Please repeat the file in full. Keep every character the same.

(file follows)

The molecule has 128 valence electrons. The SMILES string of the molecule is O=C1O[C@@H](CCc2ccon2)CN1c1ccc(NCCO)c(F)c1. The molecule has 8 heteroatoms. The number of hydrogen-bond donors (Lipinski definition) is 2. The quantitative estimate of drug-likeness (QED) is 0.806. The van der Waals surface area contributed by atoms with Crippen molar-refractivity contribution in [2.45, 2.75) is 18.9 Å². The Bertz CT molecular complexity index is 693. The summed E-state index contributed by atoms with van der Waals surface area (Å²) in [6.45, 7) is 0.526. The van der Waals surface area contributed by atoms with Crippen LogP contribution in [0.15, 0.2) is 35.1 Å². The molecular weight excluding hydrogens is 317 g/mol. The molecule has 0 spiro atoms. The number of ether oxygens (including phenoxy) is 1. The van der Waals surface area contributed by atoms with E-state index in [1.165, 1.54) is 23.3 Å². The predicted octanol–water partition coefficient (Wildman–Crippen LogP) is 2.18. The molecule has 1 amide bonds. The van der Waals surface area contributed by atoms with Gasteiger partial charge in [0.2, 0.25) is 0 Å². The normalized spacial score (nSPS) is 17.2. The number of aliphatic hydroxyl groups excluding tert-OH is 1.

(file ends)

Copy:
The molecule has 128 valence electrons. The SMILES string of the molecule is O=C1O[C@@H](CCc2ccon2)CN1c1ccc(NCCO)c(F)c1. The molecule has 8 heteroatoms. The number of hydrogen-bond donors (Lipinski definition) is 2. The quantitative estimate of drug-likeness (QED) is 0.806. The van der Waals surface area contributed by atoms with Crippen molar-refractivity contribution in [2.45, 2.75) is 18.9 Å². The Bertz CT molecular complexity index is 693. The summed E-state index contributed by atoms with van der Waals surface area (Å²) in [6.45, 7) is 0.526. The van der Waals surface area contributed by atoms with Crippen LogP contribution in [0.15, 0.2) is 35.1 Å². The molecular weight excluding hydrogens is 317 g/mol. The molecule has 0 spiro atoms. The number of ether oxygens (including phenoxy) is 1. The van der Waals surface area contributed by atoms with E-state index in [1.165, 1.54) is 23.3 Å². The predicted octanol–water partition coefficient (Wildman–Crippen LogP) is 2.18. The molecule has 1 amide bonds. The van der Waals surface area contributed by atoms with Gasteiger partial charge in [0.2, 0.25) is 0 Å². The normalized spacial score (nSPS) is 17.2. The number of aliphatic hydroxyl groups excluding tert-OH is 1.